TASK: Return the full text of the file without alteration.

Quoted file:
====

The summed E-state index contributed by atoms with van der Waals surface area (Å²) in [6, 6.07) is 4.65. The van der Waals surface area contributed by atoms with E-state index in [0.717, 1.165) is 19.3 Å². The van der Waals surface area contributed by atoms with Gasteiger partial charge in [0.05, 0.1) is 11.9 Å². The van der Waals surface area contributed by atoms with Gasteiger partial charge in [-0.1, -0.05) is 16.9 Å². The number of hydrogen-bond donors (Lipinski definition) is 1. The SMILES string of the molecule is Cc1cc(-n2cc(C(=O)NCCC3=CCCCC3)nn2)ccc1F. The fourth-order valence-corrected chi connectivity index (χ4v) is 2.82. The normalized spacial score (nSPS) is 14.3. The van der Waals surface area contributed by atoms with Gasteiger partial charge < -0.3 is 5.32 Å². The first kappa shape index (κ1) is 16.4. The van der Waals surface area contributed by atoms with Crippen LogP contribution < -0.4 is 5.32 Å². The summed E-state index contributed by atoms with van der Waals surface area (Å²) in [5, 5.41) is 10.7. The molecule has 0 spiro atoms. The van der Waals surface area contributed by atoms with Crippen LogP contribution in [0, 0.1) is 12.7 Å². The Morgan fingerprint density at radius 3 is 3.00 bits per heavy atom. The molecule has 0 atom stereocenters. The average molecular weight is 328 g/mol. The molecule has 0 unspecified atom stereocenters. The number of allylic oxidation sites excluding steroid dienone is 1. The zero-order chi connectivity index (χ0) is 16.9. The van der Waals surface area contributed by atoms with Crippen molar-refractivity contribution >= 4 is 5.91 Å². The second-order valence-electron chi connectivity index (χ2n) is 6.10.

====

The summed E-state index contributed by atoms with van der Waals surface area (Å²) in [6, 6.07) is 4.65. The van der Waals surface area contributed by atoms with E-state index in [0.717, 1.165) is 19.3 Å². The van der Waals surface area contributed by atoms with Gasteiger partial charge in [0.05, 0.1) is 11.9 Å². The van der Waals surface area contributed by atoms with Gasteiger partial charge in [-0.1, -0.05) is 16.9 Å². The number of hydrogen-bond donors (Lipinski definition) is 1. The SMILES string of the molecule is Cc1cc(-n2cc(C(=O)NCCC3=CCCCC3)nn2)ccc1F. The fourth-order valence-corrected chi connectivity index (χ4v) is 2.82. The normalized spacial score (nSPS) is 14.3. The van der Waals surface area contributed by atoms with Gasteiger partial charge < -0.3 is 5.32 Å². The first kappa shape index (κ1) is 16.4. The van der Waals surface area contributed by atoms with Crippen LogP contribution < -0.4 is 5.32 Å². The summed E-state index contributed by atoms with van der Waals surface area (Å²) in [5, 5.41) is 10.7. The molecule has 0 spiro atoms. The van der Waals surface area contributed by atoms with Crippen LogP contribution in [0, 0.1) is 12.7 Å². The Morgan fingerprint density at radius 3 is 3.00 bits per heavy atom. The molecule has 0 atom stereocenters. The average molecular weight is 328 g/mol. The molecule has 0 unspecified atom stereocenters. The number of allylic oxidation sites excluding steroid dienone is 1. The zero-order chi connectivity index (χ0) is 16.9. The van der Waals surface area contributed by atoms with Crippen molar-refractivity contribution >= 4 is 5.91 Å². The second-order valence-electron chi connectivity index (χ2n) is 6.10.